Robinson May Ball 2013
JONNY SINGER had a blast at Robinson’s ‘budget ball’, which got pretty much everything right, just a bit more cheaply.
Robinson May Ball
The Great Exhibition of 1851
Friday, 14th June, £89
Robinson is not a college known for extravagance: a building that screams functionality and a ball ticket price that suggests you might be underwhelmed. Well, my friends, it’s time to rethink that impression. This committee changed all that.
The triumph of the ‘budget ball’ came from doing all the same things as other colleges, but just a bit cheaper. Take the food; it may have been a slightly lower quality than some other balls, but the staples were all there – from hog roast and donuts to burgers and pizza – and it never ran out. In fact, quantity-wise this was as good a ball I’ve been to for food: almost no queues anywhere (aside from the fajita tent early on), huge variety, and a good mix of sweet/savoury. Breakfast was a bit of a shambles but by that point anyone who wanted to had already eaten themselves silly anyway.
Drinks, whilst not fancy, were never-ending. Champagne and cocktails lasted longer than you might expect and beer, Pimms, and spirit-mixers were still in ready supply as the sun came up. A committee that makes sure there’s never a queue for alcohol, and that it never runs out, deserves high praise.
Theme-wise, the ball was vaguely coherent without devoting too much time or effort to it. The Great Exhibition basically meant a few flags here and there, a ‘Chinese’ section (which had noodles, but also bowling and mini golf) and the naming of the comedy stage “The Salon of Amusement”. Basically it was a theme which allowed for a fairly standard range of attractions without ever being adhered to too strictly – just the way it should be.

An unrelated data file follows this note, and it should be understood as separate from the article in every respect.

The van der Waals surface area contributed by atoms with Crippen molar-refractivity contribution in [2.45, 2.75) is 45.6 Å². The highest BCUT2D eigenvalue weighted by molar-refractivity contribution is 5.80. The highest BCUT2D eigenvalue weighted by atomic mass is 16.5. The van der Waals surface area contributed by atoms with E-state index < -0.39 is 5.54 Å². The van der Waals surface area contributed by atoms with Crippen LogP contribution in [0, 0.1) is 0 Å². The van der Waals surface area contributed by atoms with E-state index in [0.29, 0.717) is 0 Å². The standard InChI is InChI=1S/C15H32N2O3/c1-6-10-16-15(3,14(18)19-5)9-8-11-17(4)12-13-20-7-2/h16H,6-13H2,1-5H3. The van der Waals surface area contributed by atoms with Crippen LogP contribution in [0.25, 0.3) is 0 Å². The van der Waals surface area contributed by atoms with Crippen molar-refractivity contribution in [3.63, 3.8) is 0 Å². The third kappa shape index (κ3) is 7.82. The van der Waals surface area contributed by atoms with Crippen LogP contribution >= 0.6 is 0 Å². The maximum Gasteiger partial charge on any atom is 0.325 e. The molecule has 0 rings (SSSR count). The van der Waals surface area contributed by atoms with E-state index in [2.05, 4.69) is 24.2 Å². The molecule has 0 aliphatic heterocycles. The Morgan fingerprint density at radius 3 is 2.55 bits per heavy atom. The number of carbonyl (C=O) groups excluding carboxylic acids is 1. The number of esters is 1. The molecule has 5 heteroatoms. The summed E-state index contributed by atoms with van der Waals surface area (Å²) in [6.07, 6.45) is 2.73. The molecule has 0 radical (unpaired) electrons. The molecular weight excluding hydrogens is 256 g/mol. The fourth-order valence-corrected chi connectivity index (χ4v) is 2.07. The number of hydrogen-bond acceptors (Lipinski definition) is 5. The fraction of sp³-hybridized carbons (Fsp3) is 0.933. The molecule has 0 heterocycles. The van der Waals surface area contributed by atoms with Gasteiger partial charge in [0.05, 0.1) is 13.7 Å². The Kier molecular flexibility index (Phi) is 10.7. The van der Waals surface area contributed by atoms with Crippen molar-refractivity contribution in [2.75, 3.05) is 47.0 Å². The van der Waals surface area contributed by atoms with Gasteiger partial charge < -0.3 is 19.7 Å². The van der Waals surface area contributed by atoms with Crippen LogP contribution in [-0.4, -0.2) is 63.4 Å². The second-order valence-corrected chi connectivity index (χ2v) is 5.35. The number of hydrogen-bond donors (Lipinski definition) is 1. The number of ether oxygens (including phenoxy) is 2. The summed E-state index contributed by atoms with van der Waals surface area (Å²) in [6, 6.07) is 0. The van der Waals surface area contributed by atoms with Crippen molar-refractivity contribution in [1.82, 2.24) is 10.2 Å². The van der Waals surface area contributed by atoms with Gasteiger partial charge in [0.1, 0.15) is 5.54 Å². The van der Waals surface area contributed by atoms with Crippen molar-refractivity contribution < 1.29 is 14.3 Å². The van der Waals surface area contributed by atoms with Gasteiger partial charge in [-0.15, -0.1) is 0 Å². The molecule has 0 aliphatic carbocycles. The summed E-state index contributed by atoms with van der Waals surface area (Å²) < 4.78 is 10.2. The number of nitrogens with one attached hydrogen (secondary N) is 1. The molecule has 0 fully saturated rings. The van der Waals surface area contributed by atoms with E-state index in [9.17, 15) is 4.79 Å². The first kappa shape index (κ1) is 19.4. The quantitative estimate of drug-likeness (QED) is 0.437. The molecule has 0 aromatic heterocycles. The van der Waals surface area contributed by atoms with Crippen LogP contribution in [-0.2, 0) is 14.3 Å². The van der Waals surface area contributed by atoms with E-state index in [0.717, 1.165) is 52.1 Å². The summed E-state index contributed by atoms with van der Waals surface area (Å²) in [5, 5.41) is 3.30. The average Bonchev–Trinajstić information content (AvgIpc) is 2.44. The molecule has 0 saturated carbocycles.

Ok, so you want to know about the music. Plenty to talk about here, with three stages running throughout the night. I can’t imagine too many people picked Robinson for the headline acts, which was just as well. Clean Bandit were fine but not amazing, and The Pigeon Detectives were, frankly, a bit sad – still as they ever were, but looking a bit older (not that that excuses the bottle-throwing douchebag) and unable to fill the main stage tent. But the alternative stage was a great place to chill out, the instrumental stage had some cracking acts, and when people wanted to dance, they flocked back to the main stage to hear a spectacularly funky set from the effortlessly cool Cromwell’s Head, who somewhat stole the show.
The great success of the ents, as with the food, was the variety. The Chinese dance troupe were great, moving around the ball; the comedy tent was always popular; and the brave, if not entirely successful decision to have burlesque was, at the very least, quite fun. Also, while it was often not hugely full, the idea of a magic tent was great.
I could go on, because the great thing about this ball was that, even at the knock-down price, there was so much to do – I’m aware that this review has missed out loads of really cool stuff. Nowhere ever seemed too full, and I rarely got the impression of people standing around not knowing where to go (except for a brief period before the fireworks, when, frankly, little was happening). Maybe it was because this was the first ball of the year, just after exams, but there was an aura of joy around this ball – which is something a ticket price can’t prepare you for. People see Robinson as a ‘cheap’ (it’s all relative after all) alternative, but this was a ball that was worth a lot more than £89.
Food and Drink:
Value for Money:
Star Attraction: Incredible variety
Biggest Turn-Off: Crappy breakfast.